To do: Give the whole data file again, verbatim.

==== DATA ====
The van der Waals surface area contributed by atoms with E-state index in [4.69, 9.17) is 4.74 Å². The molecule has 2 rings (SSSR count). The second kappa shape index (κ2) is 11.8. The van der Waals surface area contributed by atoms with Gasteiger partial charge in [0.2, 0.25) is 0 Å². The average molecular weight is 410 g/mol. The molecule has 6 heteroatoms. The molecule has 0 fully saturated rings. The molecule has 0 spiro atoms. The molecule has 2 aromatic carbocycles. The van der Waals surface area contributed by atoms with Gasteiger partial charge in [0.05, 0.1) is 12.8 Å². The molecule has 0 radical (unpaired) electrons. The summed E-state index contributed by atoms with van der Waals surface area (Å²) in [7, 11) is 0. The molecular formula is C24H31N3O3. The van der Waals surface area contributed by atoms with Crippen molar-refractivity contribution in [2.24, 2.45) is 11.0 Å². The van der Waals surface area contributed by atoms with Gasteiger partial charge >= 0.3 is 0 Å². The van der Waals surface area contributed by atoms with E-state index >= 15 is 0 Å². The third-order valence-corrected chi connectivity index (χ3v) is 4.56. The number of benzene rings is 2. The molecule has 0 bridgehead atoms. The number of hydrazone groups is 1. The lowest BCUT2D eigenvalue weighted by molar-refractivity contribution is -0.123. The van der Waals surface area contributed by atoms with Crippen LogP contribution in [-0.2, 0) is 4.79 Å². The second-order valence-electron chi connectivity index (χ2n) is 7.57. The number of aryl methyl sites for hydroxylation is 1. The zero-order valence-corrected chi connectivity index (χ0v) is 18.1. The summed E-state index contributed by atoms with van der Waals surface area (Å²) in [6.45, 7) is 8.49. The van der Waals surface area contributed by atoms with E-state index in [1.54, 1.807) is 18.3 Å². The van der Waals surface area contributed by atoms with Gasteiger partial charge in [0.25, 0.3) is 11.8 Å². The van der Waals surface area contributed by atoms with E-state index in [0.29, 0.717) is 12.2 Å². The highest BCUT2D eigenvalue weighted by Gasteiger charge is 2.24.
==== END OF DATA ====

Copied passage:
The van der Waals surface area contributed by atoms with E-state index in [4.69, 9.17) is 4.74 Å². The molecule has 2 rings (SSSR count). The second kappa shape index (κ2) is 11.8. The van der Waals surface area contributed by atoms with Gasteiger partial charge in [0.2, 0.25) is 0 Å². The average molecular weight is 410 g/mol. The molecule has 6 heteroatoms. The molecule has 0 fully saturated rings. The molecule has 0 spiro atoms. The molecule has 2 aromatic carbocycles. The van der Waals surface area contributed by atoms with Gasteiger partial charge in [0.05, 0.1) is 12.8 Å². The molecule has 0 radical (unpaired) electrons. The summed E-state index contributed by atoms with van der Waals surface area (Å²) in [7, 11) is 0. The molecular formula is C24H31N3O3. The van der Waals surface area contributed by atoms with Crippen molar-refractivity contribution in [2.24, 2.45) is 11.0 Å². The van der Waals surface area contributed by atoms with Gasteiger partial charge >= 0.3 is 0 Å². The van der Waals surface area contributed by atoms with E-state index >= 15 is 0 Å². The third-order valence-corrected chi connectivity index (χ3v) is 4.56. The number of benzene rings is 2. The molecule has 0 bridgehead atoms. The number of hydrazone groups is 1. The lowest BCUT2D eigenvalue weighted by molar-refractivity contribution is -0.123. The van der Waals surface area contributed by atoms with Crippen LogP contribution in [-0.2, 0) is 4.79 Å². The second-order valence-electron chi connectivity index (χ2n) is 7.57. The number of aryl methyl sites for hydroxylation is 1. The zero-order valence-corrected chi connectivity index (χ0v) is 18.1. The summed E-state index contributed by atoms with van der Waals surface area (Å²) in [6.45, 7) is 8.49. The van der Waals surface area contributed by atoms with E-state index in [1.54, 1.807) is 18.3 Å². The van der Waals surface area contributed by atoms with Gasteiger partial charge in [0.25, 0.3) is 11.8 Å². The van der Waals surface area contributed by atoms with E-state index in [0.29, 0.717) is 12.2 Å². The highest BCUT2D eigenvalue weighted by Gasteiger charge is 2.24.